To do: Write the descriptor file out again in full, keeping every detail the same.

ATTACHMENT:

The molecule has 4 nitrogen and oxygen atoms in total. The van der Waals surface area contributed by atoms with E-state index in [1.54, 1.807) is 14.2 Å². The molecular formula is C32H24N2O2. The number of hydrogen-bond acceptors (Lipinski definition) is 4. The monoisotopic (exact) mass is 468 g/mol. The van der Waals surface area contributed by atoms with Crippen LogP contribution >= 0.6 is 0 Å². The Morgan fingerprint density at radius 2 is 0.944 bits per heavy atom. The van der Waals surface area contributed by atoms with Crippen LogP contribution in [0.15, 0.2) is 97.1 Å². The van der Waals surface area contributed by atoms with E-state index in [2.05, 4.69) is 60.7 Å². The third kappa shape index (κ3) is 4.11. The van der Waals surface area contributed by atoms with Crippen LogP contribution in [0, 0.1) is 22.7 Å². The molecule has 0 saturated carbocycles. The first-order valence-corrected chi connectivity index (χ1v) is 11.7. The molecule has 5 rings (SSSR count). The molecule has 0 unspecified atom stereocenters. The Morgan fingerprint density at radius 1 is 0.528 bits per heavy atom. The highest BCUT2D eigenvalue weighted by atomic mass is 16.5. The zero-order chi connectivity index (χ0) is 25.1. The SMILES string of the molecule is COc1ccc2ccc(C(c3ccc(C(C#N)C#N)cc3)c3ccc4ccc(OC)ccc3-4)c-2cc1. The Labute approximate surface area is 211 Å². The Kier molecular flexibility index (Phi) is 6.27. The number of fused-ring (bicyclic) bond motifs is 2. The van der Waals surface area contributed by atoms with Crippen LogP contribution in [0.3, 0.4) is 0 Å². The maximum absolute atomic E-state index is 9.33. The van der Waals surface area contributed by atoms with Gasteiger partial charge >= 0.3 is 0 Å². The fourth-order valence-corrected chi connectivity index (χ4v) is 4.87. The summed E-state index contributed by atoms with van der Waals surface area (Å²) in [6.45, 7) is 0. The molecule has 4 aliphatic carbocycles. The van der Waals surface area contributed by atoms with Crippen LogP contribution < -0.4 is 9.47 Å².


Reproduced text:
The molecule has 4 nitrogen and oxygen atoms in total. The van der Waals surface area contributed by atoms with E-state index in [1.54, 1.807) is 14.2 Å². The molecular formula is C32H24N2O2. The number of hydrogen-bond acceptors (Lipinski definition) is 4. The monoisotopic (exact) mass is 468 g/mol. The van der Waals surface area contributed by atoms with Crippen LogP contribution >= 0.6 is 0 Å². The Morgan fingerprint density at radius 2 is 0.944 bits per heavy atom. The van der Waals surface area contributed by atoms with Crippen LogP contribution in [0.15, 0.2) is 97.1 Å². The van der Waals surface area contributed by atoms with E-state index in [2.05, 4.69) is 60.7 Å². The third kappa shape index (κ3) is 4.11. The van der Waals surface area contributed by atoms with Crippen LogP contribution in [0, 0.1) is 22.7 Å². The molecule has 0 saturated carbocycles. The first-order valence-corrected chi connectivity index (χ1v) is 11.7. The molecule has 5 rings (SSSR count). The molecule has 0 unspecified atom stereocenters. The Morgan fingerprint density at radius 1 is 0.528 bits per heavy atom. The highest BCUT2D eigenvalue weighted by atomic mass is 16.5. The zero-order chi connectivity index (χ0) is 25.1. The SMILES string of the molecule is COc1ccc2ccc(C(c3ccc(C(C#N)C#N)cc3)c3ccc4ccc(OC)ccc3-4)c-2cc1. The Labute approximate surface area is 211 Å². The Kier molecular flexibility index (Phi) is 6.27. The number of fused-ring (bicyclic) bond motifs is 2. The van der Waals surface area contributed by atoms with Crippen LogP contribution in [0.3, 0.4) is 0 Å². The maximum absolute atomic E-state index is 9.33. The van der Waals surface area contributed by atoms with Gasteiger partial charge >= 0.3 is 0 Å². The fourth-order valence-corrected chi connectivity index (χ4v) is 4.87. The summed E-state index contributed by atoms with van der Waals surface area (Å²) in [6.45, 7) is 0. The molecule has 4 aliphatic carbocycles. The van der Waals surface area contributed by atoms with Crippen LogP contribution < -0.4 is 9.47 Å².